What I would like to know is why it is illegal to carry a firearm into the Supreme Court of the United States. The Supreme Court justices don't seem to have any issues with the rest of us being fodder for automatic weapons, whether we are in schools or universities. Since they believe so strong [sic] in the right to bear arms, maybe they should feel like the rest of us for a change.Justice Roberts, do you and your colleagues have an answer for the rest of us?
I must disagree with a couple of Kristof's points.
And if you need to enter a code to operate your cellphone, why not to fire your gun?I'm not a gun rights advocate, but this is an absurd comparison. Unlocking your cell phone is an operation that takes virtually no time relative to using it, no matter what you want to do with the phone. Unlocking a gun, on the other hand, would take an order of magnitude longer than using it. While a lot of people will argue that that's the whole point, it makes a gun useless. For a lot of well-meaning people, a gun is a tool for a crisis: if it cannot be used quickly and without a lot of conscious effort, they might as well not have it. If you're going to go down that route, Mr. Kristof, just admit that you want guns to disappear altogether.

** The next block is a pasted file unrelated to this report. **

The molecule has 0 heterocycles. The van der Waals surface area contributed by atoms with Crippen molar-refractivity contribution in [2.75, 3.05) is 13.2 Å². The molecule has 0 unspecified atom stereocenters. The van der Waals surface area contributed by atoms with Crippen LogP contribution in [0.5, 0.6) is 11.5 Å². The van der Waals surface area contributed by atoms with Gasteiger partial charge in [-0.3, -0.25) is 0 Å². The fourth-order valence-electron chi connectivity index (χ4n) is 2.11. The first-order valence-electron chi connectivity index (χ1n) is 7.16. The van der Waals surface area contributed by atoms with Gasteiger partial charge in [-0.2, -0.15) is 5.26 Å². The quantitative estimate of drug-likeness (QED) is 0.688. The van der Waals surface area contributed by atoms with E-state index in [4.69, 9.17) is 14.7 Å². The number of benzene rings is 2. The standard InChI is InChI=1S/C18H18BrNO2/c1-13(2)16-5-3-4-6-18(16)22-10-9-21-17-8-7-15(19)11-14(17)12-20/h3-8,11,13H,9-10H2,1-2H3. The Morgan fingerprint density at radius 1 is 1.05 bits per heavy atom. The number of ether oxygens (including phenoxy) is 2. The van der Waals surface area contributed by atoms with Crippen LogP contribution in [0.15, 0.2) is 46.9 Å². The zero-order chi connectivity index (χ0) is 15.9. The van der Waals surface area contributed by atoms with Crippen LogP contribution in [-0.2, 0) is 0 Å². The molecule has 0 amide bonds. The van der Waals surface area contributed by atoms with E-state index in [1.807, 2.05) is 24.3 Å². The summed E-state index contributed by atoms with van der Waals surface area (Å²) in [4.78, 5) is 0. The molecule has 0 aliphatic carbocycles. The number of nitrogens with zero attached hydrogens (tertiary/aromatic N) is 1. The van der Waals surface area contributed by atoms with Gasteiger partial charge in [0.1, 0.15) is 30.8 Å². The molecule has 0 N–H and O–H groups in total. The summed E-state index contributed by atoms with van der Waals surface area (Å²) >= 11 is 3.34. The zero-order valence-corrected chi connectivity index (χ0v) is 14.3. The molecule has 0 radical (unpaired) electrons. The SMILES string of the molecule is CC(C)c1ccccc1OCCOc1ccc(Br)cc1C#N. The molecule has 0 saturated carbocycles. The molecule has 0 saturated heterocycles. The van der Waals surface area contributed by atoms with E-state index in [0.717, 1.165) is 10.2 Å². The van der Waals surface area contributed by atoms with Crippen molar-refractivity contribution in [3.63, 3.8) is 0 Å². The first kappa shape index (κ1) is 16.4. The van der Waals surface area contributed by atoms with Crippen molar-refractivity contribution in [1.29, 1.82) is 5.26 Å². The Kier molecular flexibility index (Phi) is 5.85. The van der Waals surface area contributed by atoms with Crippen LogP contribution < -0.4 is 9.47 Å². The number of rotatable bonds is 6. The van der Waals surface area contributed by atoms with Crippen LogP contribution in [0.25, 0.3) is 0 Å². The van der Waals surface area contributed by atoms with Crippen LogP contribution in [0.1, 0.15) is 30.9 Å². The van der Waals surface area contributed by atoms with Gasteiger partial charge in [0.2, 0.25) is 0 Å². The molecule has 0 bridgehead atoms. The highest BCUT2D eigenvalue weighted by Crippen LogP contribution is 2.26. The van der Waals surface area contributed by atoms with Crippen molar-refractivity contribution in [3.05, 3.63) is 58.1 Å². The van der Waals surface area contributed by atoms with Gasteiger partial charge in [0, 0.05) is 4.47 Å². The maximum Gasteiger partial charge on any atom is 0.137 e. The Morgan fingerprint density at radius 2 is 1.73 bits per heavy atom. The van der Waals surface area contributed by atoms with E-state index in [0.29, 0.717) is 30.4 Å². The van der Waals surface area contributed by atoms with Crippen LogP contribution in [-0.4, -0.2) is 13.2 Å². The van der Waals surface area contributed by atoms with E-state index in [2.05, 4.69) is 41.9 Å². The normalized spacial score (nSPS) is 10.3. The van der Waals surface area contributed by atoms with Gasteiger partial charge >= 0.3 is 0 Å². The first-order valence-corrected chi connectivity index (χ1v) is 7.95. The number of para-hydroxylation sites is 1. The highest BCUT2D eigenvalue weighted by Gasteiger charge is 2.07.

Gun suicides (nearly 19,000 a year in the U.S.) outnumber gun murders (more than 11,000), and a gun in the home increases the risk that someone in the home will commit suicide. The reason is that suicide attempts with pills or razors often fail; with guns, they succeed.To me, throwing suicide into the discussion muddies the waters. Suicide physically harms only yourself. A shooting spree hurts others. The emotional trauma in either case can be immeasurable, but the emotional trauma isn't the issue, just as suicide isn't the issue (if Adam Lanza had committed suicide, the nation wouldn't be talking about him). I support increased restrictions on gun capability and ownership because of the appalling toll they can take on people other than the shooter.